A staple of low-income assistance for families in the south metro area says if things don't change soon, it may have to make large cuts to its operation. Amid funding cuts and challenging attitudes …
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Of Integrated Family Community Service’s clients, 76 percent are single mothers, and many others are seniors taking care of grandchildren.
From September 2017 through August 2018, Integrated Family gave out 117,873 meals, provided services to 16,337 low-income individuals and worked with 1,908 volunteers, according to a fact sheet.
• Food pantry
• Donated clothing bank
• Rent/mortgage or utility assistance
• Medical prescription assistance
• Transportation assistance
• Crime victims assistance
• School supplies
• Local recreation center passes
• Thanksgiving meals for families and seniors
• Adopt-a-family/adopt-a-senior programs: Families and seniors can receive food for the December holidays
• Holiday gift giveaway
• Mother’s Day meal and gift program
Individuals, service groups, churches, school clubs, businesses and other organizations can offer to sponsor those in need.
For information on income qualifications and how to register for any assistance programs, visit www.ifcs.org or call 303-789-0501. Integrated Family is located at 3370 S. Irving St. in the Sheridan-southwest Denver area.
A staple of low-income assistance for families in the south metro area says if things don't change soon, it may have to make large cuts to its operation.
Amid funding cuts and challenging attitudes toward donating to Integrated Family Community Services — which serves Englewood, Centennial, Glendale, Highlands Ranch, Littleton, Lone Tree, Sheridan and unincorporated Arapahoe County — the organization that serves thousands of families and individuals is looking to bridge the gap.
“The reality is, in the future, if the climate doesn't change, we're going to be too poor to help the poor,” said Todd McPherson, a leader of Integrated Family, which is located in the southwest Denver metro area. “The next year will really show what direction we need to go.”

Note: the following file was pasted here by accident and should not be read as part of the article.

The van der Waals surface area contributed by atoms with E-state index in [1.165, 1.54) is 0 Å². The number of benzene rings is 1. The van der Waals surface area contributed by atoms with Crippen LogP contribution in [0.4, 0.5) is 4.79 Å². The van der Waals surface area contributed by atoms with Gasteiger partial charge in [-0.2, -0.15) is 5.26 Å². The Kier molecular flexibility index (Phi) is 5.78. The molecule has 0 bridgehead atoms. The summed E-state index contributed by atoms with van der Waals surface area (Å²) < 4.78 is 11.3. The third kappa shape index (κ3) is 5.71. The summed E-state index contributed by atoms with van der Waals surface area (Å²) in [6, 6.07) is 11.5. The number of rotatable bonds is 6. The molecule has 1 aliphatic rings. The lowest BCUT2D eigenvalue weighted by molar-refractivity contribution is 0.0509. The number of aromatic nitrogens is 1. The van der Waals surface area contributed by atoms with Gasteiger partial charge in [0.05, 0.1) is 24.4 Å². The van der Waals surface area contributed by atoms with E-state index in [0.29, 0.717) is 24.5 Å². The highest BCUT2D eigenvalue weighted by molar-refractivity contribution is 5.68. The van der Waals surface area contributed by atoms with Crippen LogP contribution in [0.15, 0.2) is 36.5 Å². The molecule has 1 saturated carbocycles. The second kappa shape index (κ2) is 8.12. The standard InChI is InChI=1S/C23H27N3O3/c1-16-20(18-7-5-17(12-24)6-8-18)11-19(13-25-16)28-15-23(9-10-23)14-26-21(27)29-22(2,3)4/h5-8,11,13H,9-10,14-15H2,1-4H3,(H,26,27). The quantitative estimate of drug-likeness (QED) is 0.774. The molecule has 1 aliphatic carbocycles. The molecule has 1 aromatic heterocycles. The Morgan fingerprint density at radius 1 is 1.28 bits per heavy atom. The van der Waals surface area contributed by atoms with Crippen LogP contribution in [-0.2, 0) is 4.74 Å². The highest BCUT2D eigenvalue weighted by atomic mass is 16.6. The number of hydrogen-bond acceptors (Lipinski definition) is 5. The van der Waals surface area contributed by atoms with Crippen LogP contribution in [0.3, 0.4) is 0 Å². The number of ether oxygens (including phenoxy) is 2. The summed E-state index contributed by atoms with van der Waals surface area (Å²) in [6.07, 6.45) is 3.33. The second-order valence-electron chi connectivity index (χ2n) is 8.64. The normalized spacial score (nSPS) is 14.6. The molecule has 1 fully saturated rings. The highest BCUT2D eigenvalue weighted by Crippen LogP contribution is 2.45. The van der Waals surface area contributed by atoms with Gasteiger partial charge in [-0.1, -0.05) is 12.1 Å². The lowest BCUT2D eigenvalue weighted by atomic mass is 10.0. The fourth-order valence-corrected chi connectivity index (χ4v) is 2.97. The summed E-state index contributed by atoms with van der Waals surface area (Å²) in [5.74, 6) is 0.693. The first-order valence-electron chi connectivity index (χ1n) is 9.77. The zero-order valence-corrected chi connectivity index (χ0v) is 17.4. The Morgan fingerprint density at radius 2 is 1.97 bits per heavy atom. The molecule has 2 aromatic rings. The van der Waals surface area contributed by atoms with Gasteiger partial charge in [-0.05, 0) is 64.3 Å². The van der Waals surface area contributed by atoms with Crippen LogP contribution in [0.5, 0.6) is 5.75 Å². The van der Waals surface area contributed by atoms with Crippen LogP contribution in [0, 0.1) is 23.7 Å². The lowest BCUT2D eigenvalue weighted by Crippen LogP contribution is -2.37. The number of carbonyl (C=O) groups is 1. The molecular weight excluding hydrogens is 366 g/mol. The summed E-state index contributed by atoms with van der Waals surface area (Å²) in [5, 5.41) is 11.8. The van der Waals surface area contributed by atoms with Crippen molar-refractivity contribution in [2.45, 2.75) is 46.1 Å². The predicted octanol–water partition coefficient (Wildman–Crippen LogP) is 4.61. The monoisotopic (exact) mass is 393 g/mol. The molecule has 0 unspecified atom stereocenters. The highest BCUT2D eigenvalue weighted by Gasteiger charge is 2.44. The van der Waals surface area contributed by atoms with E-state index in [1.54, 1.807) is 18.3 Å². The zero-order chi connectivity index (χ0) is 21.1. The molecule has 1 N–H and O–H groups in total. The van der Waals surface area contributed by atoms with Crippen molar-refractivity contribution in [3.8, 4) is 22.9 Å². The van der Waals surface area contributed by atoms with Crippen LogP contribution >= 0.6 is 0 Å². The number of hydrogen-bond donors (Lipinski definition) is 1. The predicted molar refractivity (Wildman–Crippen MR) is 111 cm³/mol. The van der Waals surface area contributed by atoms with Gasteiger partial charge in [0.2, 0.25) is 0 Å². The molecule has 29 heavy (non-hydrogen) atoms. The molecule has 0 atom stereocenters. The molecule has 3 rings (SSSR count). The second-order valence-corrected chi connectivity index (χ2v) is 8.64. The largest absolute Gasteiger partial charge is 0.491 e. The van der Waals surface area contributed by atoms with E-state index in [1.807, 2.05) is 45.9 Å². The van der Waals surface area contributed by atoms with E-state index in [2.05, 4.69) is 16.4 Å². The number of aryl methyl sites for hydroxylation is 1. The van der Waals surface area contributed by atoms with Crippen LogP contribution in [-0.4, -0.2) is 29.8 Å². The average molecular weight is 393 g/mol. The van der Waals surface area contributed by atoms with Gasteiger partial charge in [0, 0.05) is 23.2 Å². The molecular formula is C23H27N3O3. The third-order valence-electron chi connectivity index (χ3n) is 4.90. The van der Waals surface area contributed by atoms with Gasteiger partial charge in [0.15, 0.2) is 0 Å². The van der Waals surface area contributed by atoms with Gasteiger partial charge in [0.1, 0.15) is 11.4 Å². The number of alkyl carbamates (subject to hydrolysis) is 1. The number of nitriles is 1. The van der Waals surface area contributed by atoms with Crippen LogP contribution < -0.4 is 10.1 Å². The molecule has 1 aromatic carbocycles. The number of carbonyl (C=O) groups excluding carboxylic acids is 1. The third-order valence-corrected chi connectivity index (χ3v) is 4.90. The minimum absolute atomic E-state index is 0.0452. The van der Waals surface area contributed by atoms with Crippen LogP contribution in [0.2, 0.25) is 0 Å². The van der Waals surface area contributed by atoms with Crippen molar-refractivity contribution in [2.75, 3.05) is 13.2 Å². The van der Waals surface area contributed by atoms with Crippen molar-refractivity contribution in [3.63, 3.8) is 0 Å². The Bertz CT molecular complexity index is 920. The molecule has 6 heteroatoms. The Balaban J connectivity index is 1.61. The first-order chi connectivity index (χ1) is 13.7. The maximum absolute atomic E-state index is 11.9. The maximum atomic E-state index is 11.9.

The nonprofit, once known as Inter-Faith Community Services, doesn't plan to close its doors, but it's in dire straits as it takes in less money from local governments and continues an uphill battle to make its mission clear to the south metro area. Integrated Family provides food, rent assistance, clothes and even help with bus tickets, gas gift cards and medical prescriptions. Its services also include support for crime victims and transitional housing for the homeless.
But because the list is so long, it's a challenge to build a recognizable brand — although it served more than 16,000 individuals during the 12 months ending Aug. 31, Integrated Family still needs to get the word out, McPherson said. Its troubles come amid an increasingly prominent homelessness issue in the Englewood area in recent years and sky-high housing costs throughout the metro area.
“If you think of Goodwill, Arc, Salvation Army or the Denver Rescue Mission, people have a basic idea” of what they do, said McPherson, the nonprofit's development director. “But for us, it gets complex because you have to tell this big story.”